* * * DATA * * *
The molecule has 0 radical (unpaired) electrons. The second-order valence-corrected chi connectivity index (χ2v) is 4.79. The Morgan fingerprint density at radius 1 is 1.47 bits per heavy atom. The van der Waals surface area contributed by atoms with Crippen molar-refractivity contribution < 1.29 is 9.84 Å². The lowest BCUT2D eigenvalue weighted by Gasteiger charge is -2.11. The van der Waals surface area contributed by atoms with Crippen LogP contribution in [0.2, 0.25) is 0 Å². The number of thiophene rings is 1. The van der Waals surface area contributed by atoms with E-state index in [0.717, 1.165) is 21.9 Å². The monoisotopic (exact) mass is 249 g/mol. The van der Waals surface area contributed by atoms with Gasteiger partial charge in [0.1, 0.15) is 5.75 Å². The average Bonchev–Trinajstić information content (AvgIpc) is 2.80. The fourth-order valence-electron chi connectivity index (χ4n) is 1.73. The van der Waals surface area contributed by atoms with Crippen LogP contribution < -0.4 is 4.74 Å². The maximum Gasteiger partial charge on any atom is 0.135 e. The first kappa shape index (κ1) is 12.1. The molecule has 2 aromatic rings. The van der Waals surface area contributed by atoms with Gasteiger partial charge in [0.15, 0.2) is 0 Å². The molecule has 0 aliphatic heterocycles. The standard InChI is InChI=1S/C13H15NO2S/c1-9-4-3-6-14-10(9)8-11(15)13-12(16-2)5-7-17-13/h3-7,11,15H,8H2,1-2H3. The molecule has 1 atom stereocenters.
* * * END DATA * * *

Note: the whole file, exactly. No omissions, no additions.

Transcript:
The molecule has 0 radical (unpaired) electrons. The second-order valence-corrected chi connectivity index (χ2v) is 4.79. The Morgan fingerprint density at radius 1 is 1.47 bits per heavy atom. The van der Waals surface area contributed by atoms with Crippen molar-refractivity contribution < 1.29 is 9.84 Å². The lowest BCUT2D eigenvalue weighted by Gasteiger charge is -2.11. The van der Waals surface area contributed by atoms with Crippen LogP contribution in [0.2, 0.25) is 0 Å². The number of thiophene rings is 1. The van der Waals surface area contributed by atoms with E-state index in [0.717, 1.165) is 21.9 Å². The monoisotopic (exact) mass is 249 g/mol. The van der Waals surface area contributed by atoms with Gasteiger partial charge in [0.1, 0.15) is 5.75 Å². The average Bonchev–Trinajstić information content (AvgIpc) is 2.80. The fourth-order valence-electron chi connectivity index (χ4n) is 1.73. The van der Waals surface area contributed by atoms with Crippen LogP contribution < -0.4 is 4.74 Å². The maximum Gasteiger partial charge on any atom is 0.135 e. The first kappa shape index (κ1) is 12.1. The molecule has 2 aromatic rings. The van der Waals surface area contributed by atoms with Gasteiger partial charge in [0.15, 0.2) is 0 Å². The molecule has 0 aliphatic heterocycles. The standard InChI is InChI=1S/C13H15NO2S/c1-9-4-3-6-14-10(9)8-11(15)13-12(16-2)5-7-17-13/h3-7,11,15H,8H2,1-2H3. The molecule has 1 atom stereocenters.